South African jazz musician Musa Manzini is real-life Kyle Diaz of ‘Grey’s Anatomy’

Played by Wilmer Valderrama, Kyle Diaz, a guitarist with multiple sclerosis, was featured in “Grey’s Anatomy” Season 12. Doctors asked him to play the guitar while they were performing a surgery on his brain to stop his hand tremor. 

The scene was very similar to what happened recently at Inkosi Albert Luthuli Central Hospital in Durbanr, eThekwini, KwaZulu-Natal. Led by Dr. Rohen Harrichandparsad and Dr. Basil Enicker, a team of specialist resident neurosurgeons performed a brain surgery on jazz musician Musa Manzini to remove a recurring tumor.

To make sure Marzini neither suffers from paralysis nor loss functions in the part of his brain that controls voluntary movement, the doctors gave him local anaesthetic. He remained awake during the six-hour procedure called awake craniotomy.

It was important for the doctors to preserve Manzini’s fingers’ guitar skills and motor function considering that he is a musician. Toward the end of the procedure, the doctors asked Manzini to play the guitar to test parts of his brain before they were removed.

“It increased the margin of safety for us, in that we could have real-time feedback on what we were doing,” The Guardian quoted Harrichandparsad as saying. The doctor explained that they asked Manzini to play the guitar during the operation to test his ability to produce music, which requires a complex interaction of pathways in his  brain.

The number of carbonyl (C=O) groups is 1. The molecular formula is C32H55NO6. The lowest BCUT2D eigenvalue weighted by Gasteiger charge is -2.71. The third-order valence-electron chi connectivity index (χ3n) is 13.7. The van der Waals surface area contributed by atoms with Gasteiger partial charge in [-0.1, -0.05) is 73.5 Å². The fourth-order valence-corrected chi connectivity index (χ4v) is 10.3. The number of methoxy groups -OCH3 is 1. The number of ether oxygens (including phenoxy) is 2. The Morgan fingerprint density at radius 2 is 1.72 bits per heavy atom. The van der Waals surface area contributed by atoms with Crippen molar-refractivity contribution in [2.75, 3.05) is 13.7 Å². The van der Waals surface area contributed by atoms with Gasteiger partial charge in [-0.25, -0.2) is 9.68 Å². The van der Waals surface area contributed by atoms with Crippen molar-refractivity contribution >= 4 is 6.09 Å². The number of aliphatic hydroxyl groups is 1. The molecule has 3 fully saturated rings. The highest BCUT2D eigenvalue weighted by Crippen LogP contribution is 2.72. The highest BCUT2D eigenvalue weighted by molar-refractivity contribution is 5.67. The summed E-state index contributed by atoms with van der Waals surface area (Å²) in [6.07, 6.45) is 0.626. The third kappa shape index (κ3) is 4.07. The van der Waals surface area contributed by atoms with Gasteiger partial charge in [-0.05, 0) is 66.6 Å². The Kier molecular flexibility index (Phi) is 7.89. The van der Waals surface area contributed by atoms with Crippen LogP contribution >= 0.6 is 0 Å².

Enicker added that their main aim was to make sure that they do the best they could for their patient. He added that 90 percent of the tumor in Manzini’s brain had been removed and he was recuperating in his home near Durban.

“The decision to perform an awake craniotomy rather than one under general anaesthesia was motivated by Dr. Enicker’s concern to preserve and restore my finger movements, taking into consideration my career as a musician,” IOL quoted Manzini as saying. Awake craniotomy is used for patients undergoing surgical procedures in the areas of the brain that can cause paralysis or sensory or speech problems if removed, Enicker explained.

On December 21, 2018, Manzini took to Facebook to thank not only Harrichandparsad and Enicker but also anaesthetist Jorge Cardoso and the Inkosi Albert Luthuli Central Hospital. Watch the South African jazz musician playing the guitar during the awake craniotomy here:

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